The issue, then, is not for God to ‘take more responsibility for the world,’ but for us take the responsibility to tend and beautify it, like God, the eternal gardner, did when Eden was still upon its face. This is done both through physical care and spiritual righteousness.

When wickedness abounds upon the face of our planet, as it does now, she reels in pain. It is only a matter of time before our pollution (and I don’t mean just physical pollution, but spiritual pollution) causes the earth to act strangely and in a manner inconsistent with the predictions of science. The prophet Enoch saw the spirit of the earth mourn with sadness at the wickedness of man in his day:

“And it came to pass that Enoch looked upon the earth; and he heard a voice from the bowels thereof, saying: Wo, wo is me, the mother of men; I am pained, I am weary, because of the wickedness of my children. When shall I rest, and be cleansed from the filthiness which is gone forth out of me? When will my Creator sanctify me, that I may rest, and righteousness for a season abide upon my face?” (Moses 7:48).

What Enoch here observed was prior to the great flood of Noah’s day, an abnormal world event spurred by the wickedness of her ‘children.’ If in our day we look about for physical segregation of curses and blessings into geographical camps that delineate the location of false and true religions, respectively, then we will come up to the conclusion that all is for naught and no one religion contains the whole truth. But what would then be observed is not the lack of a people who worship the truth, but the result of great spiritual pollution blocking the light of Christ from nourishing the world so that even the righteous, who are themselves scattered about the globe, cannot be known by their crops and their sunshine.

Earth: “notwithstanding it shall die, it shall be quickened again… and the righteous shall inherit it.”

In dark times as these, the ability to recognize truth by one’s spiritual senses becomes paramount. As the prophet Brigham Young taught:

“… Man can be deceived by the sight of the natural eye, he can be deceived by the hearing of the ear, and by the touch of the hand;… he can be deceived in all of what is called the natural senses. But there is one thing in which he cannot be deceived. What is that? It is the operations of the Holy Ghost, the Spirit and power of God upon the creature. It teaches him of heavenly things; it directs him in the way of life; it affords him the key by which he can test the devices of man, and which recommends the things of God.”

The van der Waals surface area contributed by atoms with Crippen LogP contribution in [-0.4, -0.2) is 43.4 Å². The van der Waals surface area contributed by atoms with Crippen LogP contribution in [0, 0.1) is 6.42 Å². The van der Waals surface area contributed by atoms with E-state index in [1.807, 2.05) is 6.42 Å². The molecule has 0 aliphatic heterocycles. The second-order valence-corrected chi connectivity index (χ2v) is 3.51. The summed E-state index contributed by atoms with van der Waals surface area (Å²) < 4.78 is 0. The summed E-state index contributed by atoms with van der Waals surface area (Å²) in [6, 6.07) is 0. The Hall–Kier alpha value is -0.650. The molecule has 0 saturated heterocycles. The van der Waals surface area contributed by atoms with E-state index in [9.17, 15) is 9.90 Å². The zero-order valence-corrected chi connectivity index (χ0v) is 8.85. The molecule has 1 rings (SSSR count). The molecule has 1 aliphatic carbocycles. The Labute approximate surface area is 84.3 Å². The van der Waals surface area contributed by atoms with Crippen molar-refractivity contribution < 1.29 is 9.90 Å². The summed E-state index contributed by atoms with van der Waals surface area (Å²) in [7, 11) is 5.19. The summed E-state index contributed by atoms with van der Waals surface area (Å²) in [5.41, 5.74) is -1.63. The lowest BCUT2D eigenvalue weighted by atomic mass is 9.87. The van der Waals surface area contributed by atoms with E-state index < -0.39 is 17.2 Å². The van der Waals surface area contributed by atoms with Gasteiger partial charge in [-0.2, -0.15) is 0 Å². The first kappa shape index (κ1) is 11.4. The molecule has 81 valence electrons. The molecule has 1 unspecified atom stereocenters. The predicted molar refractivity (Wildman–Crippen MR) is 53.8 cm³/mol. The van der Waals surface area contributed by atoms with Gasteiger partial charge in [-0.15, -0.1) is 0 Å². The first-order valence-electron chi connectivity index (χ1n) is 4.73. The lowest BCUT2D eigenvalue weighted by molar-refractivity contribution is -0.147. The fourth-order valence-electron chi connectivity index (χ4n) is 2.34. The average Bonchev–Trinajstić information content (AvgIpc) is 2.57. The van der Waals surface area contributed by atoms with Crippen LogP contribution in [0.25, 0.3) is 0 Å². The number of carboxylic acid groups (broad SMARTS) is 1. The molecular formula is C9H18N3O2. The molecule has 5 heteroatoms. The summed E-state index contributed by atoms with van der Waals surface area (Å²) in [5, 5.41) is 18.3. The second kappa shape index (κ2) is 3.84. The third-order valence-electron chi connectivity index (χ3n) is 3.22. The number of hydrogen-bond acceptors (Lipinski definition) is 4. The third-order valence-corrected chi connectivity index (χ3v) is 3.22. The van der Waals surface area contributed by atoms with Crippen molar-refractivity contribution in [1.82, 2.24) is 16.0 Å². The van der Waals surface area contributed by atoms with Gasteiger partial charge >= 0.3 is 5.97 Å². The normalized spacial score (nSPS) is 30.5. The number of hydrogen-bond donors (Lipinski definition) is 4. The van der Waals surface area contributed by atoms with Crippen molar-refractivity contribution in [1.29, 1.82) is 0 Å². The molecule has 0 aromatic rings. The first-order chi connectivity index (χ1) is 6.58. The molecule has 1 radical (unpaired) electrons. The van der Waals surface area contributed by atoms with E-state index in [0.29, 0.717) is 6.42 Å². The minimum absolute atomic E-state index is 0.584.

You, Thomas, have been presented with the Gospel in its restored fulness. Many things in the world will appear to contradict its message and to testify that it is false. But you have a feeling heart, that is where you may sense the Spirit of God, and it is there that you must plant the seeds of belief (see Alma 32:27-34 and Matthew 13:1-23). It is not with the outward senses that you must judge the truthfulness of anything; instead, by the spirit of God you can “know the truth of all things” (Moroni 10:5, emphasis added), including the nature of God, which you believe to be somewhat imperious.

Joseph Smith said, “It is the first principle of the Gospel to know for a certainty the Character of God….” I believe you have every right to reach out to Him in faith and feel His love in return. Your expectations seem very level-headed, and your concept of faith versus knowledge (the former not requiring proof) is also very agreeable.

But faith contains a component often overlooked that goes beyond just the hope in the unseen: faith must also be in something that is true. The Book of Mormon phrases it thus: “Faith is not to have a perfect knowledge of things; therefore if ye have faith ye hope for things which are not seen, which are true” (Alma 32:21, emphasis added). So I would posit that if you have not yet felt a connection to a being who you view as your ‘general,’ it is perhaps because there is no such being with whom you ought to be connected.